Watershed landscape is key to environmental, social and economic development decisions

The Aarhus Convention guarantees the public’s right to information about, and participation in environmental decision-making by public bodies. 

As a member of the public, Fiona Hesselden attended the 29th January Pennine Prospects/Natural England Workshop on Working with National Character Areas : Profiles in Practice .

She reports on it here.

I attended the Pennine Prospects workshop on 29th January.

The focus throughout was the need for the landscape to be the starting point for conversations on environmental, social and economic development and decision making.

On the workshop front, there was a presentation by Nancy Stedman from Natural England about the National Character Profile that has been developed for the South Pennines as part of the South Pennines Watershed Landscape Project.

Under ‘Statements of Opportunity’ a number of interesting statements are made specifically about blanket bog:

“Statements of Environmental Opportunity

Safeguard, manage and enhance the large areas of open, expansive moorland, and the internationally important habitats and species they support, as well as protecting soils and water resources.

For example by: 

  • Restoring and improving ecological links between moorland habitats (blanket bog, upland heathland, species rich flushes and mires), for example through introducing responsive grazing regimes, to improve the condition of the vegetation and achieve a strong and resilient ecological network. 
  • Restoring degraded areas of blanket bog to active sphagnum dominated bog to promote peat formation.
  • Retaining water or managing run-off by re-wetting moorland (eg through blocking grips, but in ways that do not adversely impact on archaeological evidence or access) to bring blanket bog back into favourable ecological and hydrological condition.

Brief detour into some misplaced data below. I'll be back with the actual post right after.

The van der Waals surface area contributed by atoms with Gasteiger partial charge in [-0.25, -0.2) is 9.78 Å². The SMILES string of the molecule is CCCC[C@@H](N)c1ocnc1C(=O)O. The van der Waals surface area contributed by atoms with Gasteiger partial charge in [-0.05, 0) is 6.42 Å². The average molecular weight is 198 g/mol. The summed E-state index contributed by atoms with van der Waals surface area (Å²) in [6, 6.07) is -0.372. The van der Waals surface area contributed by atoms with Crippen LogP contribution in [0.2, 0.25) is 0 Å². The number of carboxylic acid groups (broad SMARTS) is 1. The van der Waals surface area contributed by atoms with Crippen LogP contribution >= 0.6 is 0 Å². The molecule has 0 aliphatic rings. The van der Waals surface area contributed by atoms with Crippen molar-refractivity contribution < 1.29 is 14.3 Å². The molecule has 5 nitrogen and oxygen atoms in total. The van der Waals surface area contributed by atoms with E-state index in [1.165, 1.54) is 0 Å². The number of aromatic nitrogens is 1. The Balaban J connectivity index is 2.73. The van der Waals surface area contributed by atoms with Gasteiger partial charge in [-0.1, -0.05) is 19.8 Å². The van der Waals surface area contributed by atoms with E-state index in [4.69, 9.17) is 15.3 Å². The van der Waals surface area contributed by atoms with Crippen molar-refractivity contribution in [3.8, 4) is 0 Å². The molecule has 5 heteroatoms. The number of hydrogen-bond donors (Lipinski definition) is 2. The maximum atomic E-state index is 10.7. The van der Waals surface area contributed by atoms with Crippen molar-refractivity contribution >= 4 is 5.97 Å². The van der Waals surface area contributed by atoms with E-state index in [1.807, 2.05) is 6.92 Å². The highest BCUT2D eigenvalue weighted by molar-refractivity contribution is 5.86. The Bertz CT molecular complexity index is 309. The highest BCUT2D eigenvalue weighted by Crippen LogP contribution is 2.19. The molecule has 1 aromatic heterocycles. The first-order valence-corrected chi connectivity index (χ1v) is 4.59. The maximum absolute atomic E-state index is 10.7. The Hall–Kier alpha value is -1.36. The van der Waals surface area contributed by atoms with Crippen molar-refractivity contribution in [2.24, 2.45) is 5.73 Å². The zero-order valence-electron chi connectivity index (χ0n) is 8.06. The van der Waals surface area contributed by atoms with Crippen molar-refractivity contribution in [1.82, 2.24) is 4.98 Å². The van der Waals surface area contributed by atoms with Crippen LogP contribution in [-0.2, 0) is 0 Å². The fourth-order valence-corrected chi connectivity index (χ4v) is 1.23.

• Restoring degraded heathland communities dominated by mat grass (Nardus stricta) to dwarf shrub communities, introducing sustainable grazing regimes to avoid poaching of soils and aid water infiltration, and ensuring that burning and cutting programmes will promote structural and biological diversity as well as avoiding loss of peaty soils through erosion or oxidation.”

These are listed as ‘statements’.  What was not clear was what status they would have – this is not a policy document.

The workshop session discussed the role the character profile could play in guiding authority planners when assessing schemes etc, but ‘guide’ seems to be the operative word here.

Dongria Kondh asked a question around mapping and whether or not this had been undertaken (with a view to getting a ‘line’ on a map that delineates the blanket bog so we can see – and then monitor – what is not supposed to be burnt). Something of this detail has not come out of this particular project.

We know that Natural England have made habitat mapping a condition of their Consent to Walshaw Moor Estate’s blanket bog burning, but this mapping hasn’t been done yet and there doesn’t seem to be any publicly available mapping that accurately delineates blanket bog on the rest of the South Pennines or elsewhere.

Robin Grey of Pennine Prospects presented a brief overview of some of the projects and community work and engagement to come out of the South Pennines Watershed Landscape Project including artwork and archaeology projects as well as footpath restoration and the Walk and Ride festival.

The South Pennines Watershed Landscape Project has just won the 2012 UK Landscape Award and has gone forward to compete in the European Landscape Awards 2013. It is being seen as a model for landscape partnerships.

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